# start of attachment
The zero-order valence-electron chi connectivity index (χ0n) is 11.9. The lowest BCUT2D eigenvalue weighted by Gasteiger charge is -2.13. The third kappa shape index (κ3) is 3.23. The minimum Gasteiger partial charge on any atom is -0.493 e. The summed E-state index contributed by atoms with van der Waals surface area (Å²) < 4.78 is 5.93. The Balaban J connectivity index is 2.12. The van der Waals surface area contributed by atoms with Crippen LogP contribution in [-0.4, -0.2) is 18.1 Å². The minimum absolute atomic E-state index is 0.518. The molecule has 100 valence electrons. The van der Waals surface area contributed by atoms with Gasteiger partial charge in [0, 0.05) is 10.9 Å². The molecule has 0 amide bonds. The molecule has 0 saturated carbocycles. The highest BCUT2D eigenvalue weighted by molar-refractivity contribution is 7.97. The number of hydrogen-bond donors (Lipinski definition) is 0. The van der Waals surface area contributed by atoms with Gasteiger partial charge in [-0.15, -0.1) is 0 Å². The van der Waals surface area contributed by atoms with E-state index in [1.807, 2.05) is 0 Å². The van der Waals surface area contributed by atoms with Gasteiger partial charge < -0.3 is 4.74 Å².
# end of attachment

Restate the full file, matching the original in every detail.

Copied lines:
The zero-order valence-electron chi connectivity index (χ0n) is 11.9. The lowest BCUT2D eigenvalue weighted by Gasteiger charge is -2.13. The third kappa shape index (κ3) is 3.23. The minimum Gasteiger partial charge on any atom is -0.493 e. The summed E-state index contributed by atoms with van der Waals surface area (Å²) < 4.78 is 5.93. The Balaban J connectivity index is 2.12. The van der Waals surface area contributed by atoms with Crippen LogP contribution in [-0.4, -0.2) is 18.1 Å². The minimum absolute atomic E-state index is 0.518. The molecule has 100 valence electrons. The van der Waals surface area contributed by atoms with Gasteiger partial charge in [0, 0.05) is 10.9 Å². The molecule has 0 amide bonds. The molecule has 0 saturated carbocycles. The highest BCUT2D eigenvalue weighted by molar-refractivity contribution is 7.97. The number of hydrogen-bond donors (Lipinski definition) is 0. The van der Waals surface area contributed by atoms with Gasteiger partial charge in [-0.15, -0.1) is 0 Å². The van der Waals surface area contributed by atoms with E-state index in [1.807, 2.05) is 0 Å². The van der Waals surface area contributed by atoms with Gasteiger partial charge < -0.3 is 4.74 Å².